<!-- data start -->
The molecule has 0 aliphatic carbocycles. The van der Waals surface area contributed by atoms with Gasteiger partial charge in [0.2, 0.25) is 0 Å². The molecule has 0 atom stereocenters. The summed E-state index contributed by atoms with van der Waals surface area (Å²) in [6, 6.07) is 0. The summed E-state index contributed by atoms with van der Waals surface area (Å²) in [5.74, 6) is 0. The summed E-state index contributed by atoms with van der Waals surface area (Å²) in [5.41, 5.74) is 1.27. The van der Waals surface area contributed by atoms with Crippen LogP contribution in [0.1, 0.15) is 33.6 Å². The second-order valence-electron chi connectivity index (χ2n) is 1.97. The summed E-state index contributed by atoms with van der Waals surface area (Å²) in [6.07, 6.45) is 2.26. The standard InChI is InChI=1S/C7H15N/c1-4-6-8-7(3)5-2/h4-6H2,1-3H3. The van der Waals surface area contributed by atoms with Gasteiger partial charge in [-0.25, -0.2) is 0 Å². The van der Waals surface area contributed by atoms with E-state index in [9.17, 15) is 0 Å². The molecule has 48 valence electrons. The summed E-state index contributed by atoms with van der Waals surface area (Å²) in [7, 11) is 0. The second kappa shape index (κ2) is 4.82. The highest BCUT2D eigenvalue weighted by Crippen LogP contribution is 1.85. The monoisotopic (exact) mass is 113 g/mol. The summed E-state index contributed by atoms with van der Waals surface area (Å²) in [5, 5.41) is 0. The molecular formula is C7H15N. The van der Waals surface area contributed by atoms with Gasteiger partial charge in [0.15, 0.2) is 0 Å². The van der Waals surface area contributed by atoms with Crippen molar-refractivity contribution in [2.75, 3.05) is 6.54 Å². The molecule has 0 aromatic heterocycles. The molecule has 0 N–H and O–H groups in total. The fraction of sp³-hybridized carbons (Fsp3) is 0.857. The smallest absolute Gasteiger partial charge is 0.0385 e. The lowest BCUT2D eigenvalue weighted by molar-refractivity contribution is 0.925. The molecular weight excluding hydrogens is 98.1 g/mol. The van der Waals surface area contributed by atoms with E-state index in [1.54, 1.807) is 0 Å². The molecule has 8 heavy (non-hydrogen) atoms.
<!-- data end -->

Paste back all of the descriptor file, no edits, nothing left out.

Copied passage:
The molecule has 0 aliphatic carbocycles. The van der Waals surface area contributed by atoms with Gasteiger partial charge in [0.2, 0.25) is 0 Å². The molecule has 0 atom stereocenters. The summed E-state index contributed by atoms with van der Waals surface area (Å²) in [6, 6.07) is 0. The summed E-state index contributed by atoms with van der Waals surface area (Å²) in [5.74, 6) is 0. The summed E-state index contributed by atoms with van der Waals surface area (Å²) in [5.41, 5.74) is 1.27. The van der Waals surface area contributed by atoms with Crippen LogP contribution in [0.1, 0.15) is 33.6 Å². The second-order valence-electron chi connectivity index (χ2n) is 1.97. The summed E-state index contributed by atoms with van der Waals surface area (Å²) in [6.07, 6.45) is 2.26. The standard InChI is InChI=1S/C7H15N/c1-4-6-8-7(3)5-2/h4-6H2,1-3H3. The van der Waals surface area contributed by atoms with Gasteiger partial charge in [-0.25, -0.2) is 0 Å². The van der Waals surface area contributed by atoms with E-state index in [9.17, 15) is 0 Å². The molecule has 48 valence electrons. The summed E-state index contributed by atoms with van der Waals surface area (Å²) in [7, 11) is 0. The second kappa shape index (κ2) is 4.82. The highest BCUT2D eigenvalue weighted by Crippen LogP contribution is 1.85. The monoisotopic (exact) mass is 113 g/mol. The summed E-state index contributed by atoms with van der Waals surface area (Å²) in [5, 5.41) is 0. The molecular formula is C7H15N. The van der Waals surface area contributed by atoms with Gasteiger partial charge in [0.15, 0.2) is 0 Å². The van der Waals surface area contributed by atoms with Crippen molar-refractivity contribution in [2.75, 3.05) is 6.54 Å². The molecule has 0 aromatic heterocycles. The molecule has 0 N–H and O–H groups in total. The fraction of sp³-hybridized carbons (Fsp3) is 0.857. The smallest absolute Gasteiger partial charge is 0.0385 e. The lowest BCUT2D eigenvalue weighted by molar-refractivity contribution is 0.925. The molecular weight excluding hydrogens is 98.1 g/mol. The van der Waals surface area contributed by atoms with E-state index in [1.54, 1.807) is 0 Å². The molecule has 8 heavy (non-hydrogen) atoms.